Saturday, March 22, 2014

These Are A Few Of My Favorite Things

This weekend, I had the good fortune of experiencing two of my favorite things about raising puppies.

First, the puppy truck.

Puppy trucks are a blast. They come bearing tiny, fluffy, needy little balls of fur. These pups are around 8-weeks-old and are absolute blank slates. They are also a total mystery to the raisers that come to pick them up. All the raisers know is the breed, color and first letter of their new pup's name. It's all very exciting. The pups are presented one-by-one as their names are announced and immediate partnerships are formed. There is a photographer there to capture the first moments of meeting the new charge. There are cheers and a never-ending chorus of "ooos" and ahhs." There are lots of smiles all around.

There are also some tears. Puppies who have passed their evaluation and who are ready to go back to Guide Dog campus also attend the event. Oftentimes, the raisers who are meeting their brand new fluffikins are trading back their very loved, esteemed older pups who they are extremely attached to. It's not easy. Anyone who tells you that it is are lying through their teeth.

Regardless of the bittersweet feelings, attending a puppy truck is always a very positive experience. The new puppies always play on heartstrings, and the returning pups give their raisers a sense of pride, knowing that they have given the dog their best chance and have succeeded with their portion of the training.

Saturday, I attended our puppy truck in Phoenix. The Flagstaff group received two new babies, and transferred one pup to another raiser in California. Our two new puppies are a male yellow lab named Joust and a male black lab named Fernandez. They are unavoidably adorable, of course.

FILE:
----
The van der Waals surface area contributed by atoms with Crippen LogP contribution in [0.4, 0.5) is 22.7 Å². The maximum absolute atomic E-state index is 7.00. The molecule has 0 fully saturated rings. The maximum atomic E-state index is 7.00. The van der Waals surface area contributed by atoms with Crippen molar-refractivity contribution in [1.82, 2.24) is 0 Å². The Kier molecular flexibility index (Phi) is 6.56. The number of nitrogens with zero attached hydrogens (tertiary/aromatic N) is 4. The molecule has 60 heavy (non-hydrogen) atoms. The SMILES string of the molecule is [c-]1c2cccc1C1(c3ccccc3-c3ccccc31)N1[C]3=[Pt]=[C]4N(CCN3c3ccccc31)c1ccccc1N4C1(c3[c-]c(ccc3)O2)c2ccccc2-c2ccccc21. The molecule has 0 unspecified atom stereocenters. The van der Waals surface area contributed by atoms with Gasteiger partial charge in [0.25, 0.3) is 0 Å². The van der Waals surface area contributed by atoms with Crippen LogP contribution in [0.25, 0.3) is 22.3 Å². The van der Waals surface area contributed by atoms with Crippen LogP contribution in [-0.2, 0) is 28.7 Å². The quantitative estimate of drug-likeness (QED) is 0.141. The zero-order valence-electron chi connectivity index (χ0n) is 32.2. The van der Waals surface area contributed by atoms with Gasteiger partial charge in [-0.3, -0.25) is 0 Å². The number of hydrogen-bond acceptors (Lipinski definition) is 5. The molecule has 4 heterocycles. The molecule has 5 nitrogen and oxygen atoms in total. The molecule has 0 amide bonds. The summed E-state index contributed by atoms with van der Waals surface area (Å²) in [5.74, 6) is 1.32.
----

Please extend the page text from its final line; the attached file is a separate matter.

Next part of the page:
Welcome to CocoPups Joust and Fernandez. We promise you exciting adventures, positive challenges, and unconditional love.

Now for my second favorite element of the puppy raising life - breakthroughs.

Puppy raising is not all unicorns and rainbows. It has it's fair share of pulling-out-your-hair challenges and I-am-all-out-of-patience periods. Breakthroughs are those "ah-ha" moments for you and your puppy. When the dog just starts "getting it." It's when you both start having the most successful communication and every time you increase situational difficulty, the dog responds positively.

Kyra and I hit that this week. She's always been a good dog, but this Just wow. I am so excited at how much maturation I have seen in Kyra.

She has always been a somewhat easily distractible puppy. However, her 9/10 month adolescent phase had more than usual of those times when I wanted to pull my hair out. Birds, balls, leaves, name it and it's been able to break her focus at some point. Loose-leash walking? Not unless she feels like it. Excitability? You betcha.

But as she matures, things have been consistently improving. She is a smart, reliable pup and I've never had any doubts in her. And since we hit her major breakthrough this week, I am in heaven. She is amazing. We've been working extra hard on positive reinforcement using food rewards. This has helped immensely with everything she struggled with. There has been no pulling, very little distraction, and when she is greeted, everyone compliments on how gentle and calm she is and how they can't believe she is just a puppy.

I'm so proud.

Patience pays off profitably with these dogs. Kyra just needs to be treated with patience and encouragement, and she loves to work. We can walk right by screaming children without a reaction. We can sit in a coffee shop for 4 hours and she will lay at my feet and ignore everything else. We can go mini golfing and she won't attempt to chase the balls. An overexcited two-year-old can run straight up to her and she will sit still and calm and let him go crazy in her face. She doesn't relieve without her command.